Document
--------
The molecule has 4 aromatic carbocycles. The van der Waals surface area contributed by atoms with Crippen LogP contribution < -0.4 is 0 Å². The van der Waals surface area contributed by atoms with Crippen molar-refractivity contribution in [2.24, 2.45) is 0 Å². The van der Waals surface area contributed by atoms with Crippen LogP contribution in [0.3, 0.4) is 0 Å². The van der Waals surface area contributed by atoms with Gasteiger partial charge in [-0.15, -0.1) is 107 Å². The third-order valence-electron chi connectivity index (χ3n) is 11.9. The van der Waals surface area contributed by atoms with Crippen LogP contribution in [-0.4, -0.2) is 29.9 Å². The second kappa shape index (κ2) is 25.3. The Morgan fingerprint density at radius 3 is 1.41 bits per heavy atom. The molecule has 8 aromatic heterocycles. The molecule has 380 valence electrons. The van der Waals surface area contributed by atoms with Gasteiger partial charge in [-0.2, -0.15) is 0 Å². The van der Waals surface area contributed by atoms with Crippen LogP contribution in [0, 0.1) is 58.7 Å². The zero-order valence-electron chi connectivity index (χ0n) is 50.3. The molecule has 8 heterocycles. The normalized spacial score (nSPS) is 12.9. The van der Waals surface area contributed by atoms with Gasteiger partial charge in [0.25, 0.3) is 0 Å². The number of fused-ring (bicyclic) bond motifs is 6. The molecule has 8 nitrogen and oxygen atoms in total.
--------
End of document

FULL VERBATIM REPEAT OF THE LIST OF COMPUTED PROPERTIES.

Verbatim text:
The molecule has 4 aromatic carbocycles. The van der Waals surface area contributed by atoms with Crippen LogP contribution < -0.4 is 0 Å². The van der Waals surface area contributed by atoms with Crippen molar-refractivity contribution in [2.24, 2.45) is 0 Å². The van der Waals surface area contributed by atoms with Crippen LogP contribution in [0.3, 0.4) is 0 Å². The van der Waals surface area contributed by atoms with Gasteiger partial charge in [-0.15, -0.1) is 107 Å². The third-order valence-electron chi connectivity index (χ3n) is 11.9. The van der Waals surface area contributed by atoms with Crippen LogP contribution in [-0.4, -0.2) is 29.9 Å². The second kappa shape index (κ2) is 25.3. The Morgan fingerprint density at radius 3 is 1.41 bits per heavy atom. The molecule has 8 aromatic heterocycles. The molecule has 380 valence electrons. The van der Waals surface area contributed by atoms with Gasteiger partial charge in [-0.2, -0.15) is 0 Å². The van der Waals surface area contributed by atoms with Crippen LogP contribution in [0, 0.1) is 58.7 Å². The zero-order valence-electron chi connectivity index (χ0n) is 50.3. The molecule has 8 heterocycles. The normalized spacial score (nSPS) is 12.9. The van der Waals surface area contributed by atoms with Gasteiger partial charge in [0.25, 0.3) is 0 Å². The number of fused-ring (bicyclic) bond motifs is 6. The molecule has 8 nitrogen and oxygen atoms in total.